The Gulf War is the new model for a successful major power war. It was blessed by the UN Security Council (US, UK, Russia, China and France). It was short (44 days of combat). It was low casualty from the allies perspective (about 150 troops from the multinational forces were killed, tho far more have since due to psychological problems leading to suicide, uranium weapons used in battle and injections given to protect troops from gas attacks). Few wars will satisfy these constraints and the constraints will limit the damage. The US could not continuing its attack inside of Iraq after Kuwait had been liberate, because of the UN. The mandate was to maintain old borders. Even tho many of these borders are arbitrary, they are becoming more "sticky" world wide, decreasing the chances of successful invasion of a neighboring state.

The break up of Yugoslavia's the other kind of large scale conflict. No country or pan-national organization (NATO, the EU, the UN) was willing to step into this conflict for almost 6 years. This was in part because the risk of failure was felt to be too high, fearing another prolonged Vietnam or Afghanistan type conflict. Another component was the lack of resource wealth of the region, were a similar situation occurring in Saudi Arabia, external intervention would certainly have been quicker. Ultimately, NATO did use the superior military hardware of the US and partitioned the country, somewhat similarly to the manor in which Germany was split after WWII. Thus any political or military leader considering aggression must consider the strong chance that outside parties with superior force will intervene and reduce their benefits of war. These multinational peace keeping forces are the fastest growing and the largest part of the UNs current operations. While they are often mismanaged, they tend to defuse tensions and are another major brake to war. At the same time, military spending world wide is slowly starting to decrease, with the most dangerous weapons systems, nuclear weapons, being cut the most drastically.

But these geopolitical forces are less important than the transformation which has taken hold of our societies since WWII. Virtually every democracy promotes tolerance of different races and ethnic groups.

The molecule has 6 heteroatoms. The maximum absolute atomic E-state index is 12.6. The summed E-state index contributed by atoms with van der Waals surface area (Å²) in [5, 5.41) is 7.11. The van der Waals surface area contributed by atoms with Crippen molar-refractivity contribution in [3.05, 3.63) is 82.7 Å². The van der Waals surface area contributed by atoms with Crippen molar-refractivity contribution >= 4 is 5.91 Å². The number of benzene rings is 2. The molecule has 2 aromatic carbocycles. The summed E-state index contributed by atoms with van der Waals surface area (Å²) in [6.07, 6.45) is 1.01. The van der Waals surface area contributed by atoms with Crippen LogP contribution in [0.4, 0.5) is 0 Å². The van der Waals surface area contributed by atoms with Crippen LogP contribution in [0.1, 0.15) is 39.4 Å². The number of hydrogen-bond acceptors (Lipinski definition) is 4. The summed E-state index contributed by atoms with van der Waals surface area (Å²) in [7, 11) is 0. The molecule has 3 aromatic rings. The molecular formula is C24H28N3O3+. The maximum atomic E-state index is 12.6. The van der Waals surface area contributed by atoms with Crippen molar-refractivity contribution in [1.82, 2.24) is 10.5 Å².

While far right parties should not be underestimated, in part because of the terrible costs of these policies, it is becoming increasingly unlikely that they will be able to control governments (at least in Europe and North America) and take them into these kinds of large scale wars.

Soccer Moms for Peace? Women play a central role in moving our societies away from militarism. In 4 of the G-7 states (US, Canada, UK and France), in the most recent elections, women have been the significant majority of the electorate which has forced out conservative pro-military governments in favor of more liberal ones. Women are less willing to sacrifice a countries children for its "national security interests". This kind of mentality is also moving thru both government and corporations as women slowly gain greater power in these institutions.

There is still much work to do. The plans to expand NATO into eastern Europe are a tremendous misallotation of resources, offering virtually no additional security. And as militarism fades, we need to be sure it is not replaced with economic globalization, with its social and environmentally destabilizing effects.

We should however celebrate another new year without a major war. And take advantage that this historic opportunity is creating to build a new society which is both more fair and peaceful.